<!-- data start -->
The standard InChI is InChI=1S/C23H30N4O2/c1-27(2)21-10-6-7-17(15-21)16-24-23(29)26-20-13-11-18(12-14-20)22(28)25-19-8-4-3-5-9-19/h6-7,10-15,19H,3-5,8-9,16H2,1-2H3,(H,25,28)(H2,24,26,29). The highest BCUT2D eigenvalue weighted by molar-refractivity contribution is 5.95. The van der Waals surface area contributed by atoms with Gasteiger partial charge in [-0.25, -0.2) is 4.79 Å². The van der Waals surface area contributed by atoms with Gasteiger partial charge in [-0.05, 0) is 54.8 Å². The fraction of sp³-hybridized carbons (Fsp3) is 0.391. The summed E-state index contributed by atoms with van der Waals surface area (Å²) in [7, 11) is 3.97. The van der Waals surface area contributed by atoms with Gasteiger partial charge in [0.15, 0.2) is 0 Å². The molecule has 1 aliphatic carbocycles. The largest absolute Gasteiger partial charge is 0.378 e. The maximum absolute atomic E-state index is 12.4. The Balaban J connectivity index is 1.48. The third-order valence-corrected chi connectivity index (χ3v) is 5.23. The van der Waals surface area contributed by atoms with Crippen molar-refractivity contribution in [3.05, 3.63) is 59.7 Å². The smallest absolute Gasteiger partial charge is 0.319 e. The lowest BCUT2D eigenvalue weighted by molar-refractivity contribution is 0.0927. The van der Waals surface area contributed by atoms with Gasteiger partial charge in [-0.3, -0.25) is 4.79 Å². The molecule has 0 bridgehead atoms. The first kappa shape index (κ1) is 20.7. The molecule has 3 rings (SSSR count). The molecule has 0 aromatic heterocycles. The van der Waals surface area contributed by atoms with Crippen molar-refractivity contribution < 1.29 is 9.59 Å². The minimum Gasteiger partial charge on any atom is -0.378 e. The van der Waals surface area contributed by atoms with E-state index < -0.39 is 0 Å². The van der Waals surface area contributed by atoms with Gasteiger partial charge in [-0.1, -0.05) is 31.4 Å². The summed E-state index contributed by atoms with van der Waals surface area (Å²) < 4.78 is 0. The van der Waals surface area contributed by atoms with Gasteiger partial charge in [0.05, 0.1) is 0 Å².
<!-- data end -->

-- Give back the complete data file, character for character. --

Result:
The standard InChI is InChI=1S/C23H30N4O2/c1-27(2)21-10-6-7-17(15-21)16-24-23(29)26-20-13-11-18(12-14-20)22(28)25-19-8-4-3-5-9-19/h6-7,10-15,19H,3-5,8-9,16H2,1-2H3,(H,25,28)(H2,24,26,29). The highest BCUT2D eigenvalue weighted by molar-refractivity contribution is 5.95. The van der Waals surface area contributed by atoms with Gasteiger partial charge in [-0.25, -0.2) is 4.79 Å². The van der Waals surface area contributed by atoms with Gasteiger partial charge in [-0.05, 0) is 54.8 Å². The fraction of sp³-hybridized carbons (Fsp3) is 0.391. The summed E-state index contributed by atoms with van der Waals surface area (Å²) in [7, 11) is 3.97. The van der Waals surface area contributed by atoms with Gasteiger partial charge in [0.15, 0.2) is 0 Å². The molecule has 1 aliphatic carbocycles. The largest absolute Gasteiger partial charge is 0.378 e. The maximum absolute atomic E-state index is 12.4. The Balaban J connectivity index is 1.48. The third-order valence-corrected chi connectivity index (χ3v) is 5.23. The van der Waals surface area contributed by atoms with Crippen molar-refractivity contribution in [3.05, 3.63) is 59.7 Å². The smallest absolute Gasteiger partial charge is 0.319 e. The lowest BCUT2D eigenvalue weighted by molar-refractivity contribution is 0.0927. The van der Waals surface area contributed by atoms with Gasteiger partial charge in [-0.3, -0.25) is 4.79 Å². The molecule has 0 bridgehead atoms. The first kappa shape index (κ1) is 20.7. The molecule has 3 rings (SSSR count). The molecule has 0 aromatic heterocycles. The van der Waals surface area contributed by atoms with Crippen molar-refractivity contribution < 1.29 is 9.59 Å². The minimum Gasteiger partial charge on any atom is -0.378 e. The van der Waals surface area contributed by atoms with E-state index < -0.39 is 0 Å². The van der Waals surface area contributed by atoms with Gasteiger partial charge in [-0.1, -0.05) is 31.4 Å². The summed E-state index contributed by atoms with van der Waals surface area (Å²) < 4.78 is 0. The van der Waals surface area contributed by atoms with Gasteiger partial charge in [0.05, 0.1) is 0 Å².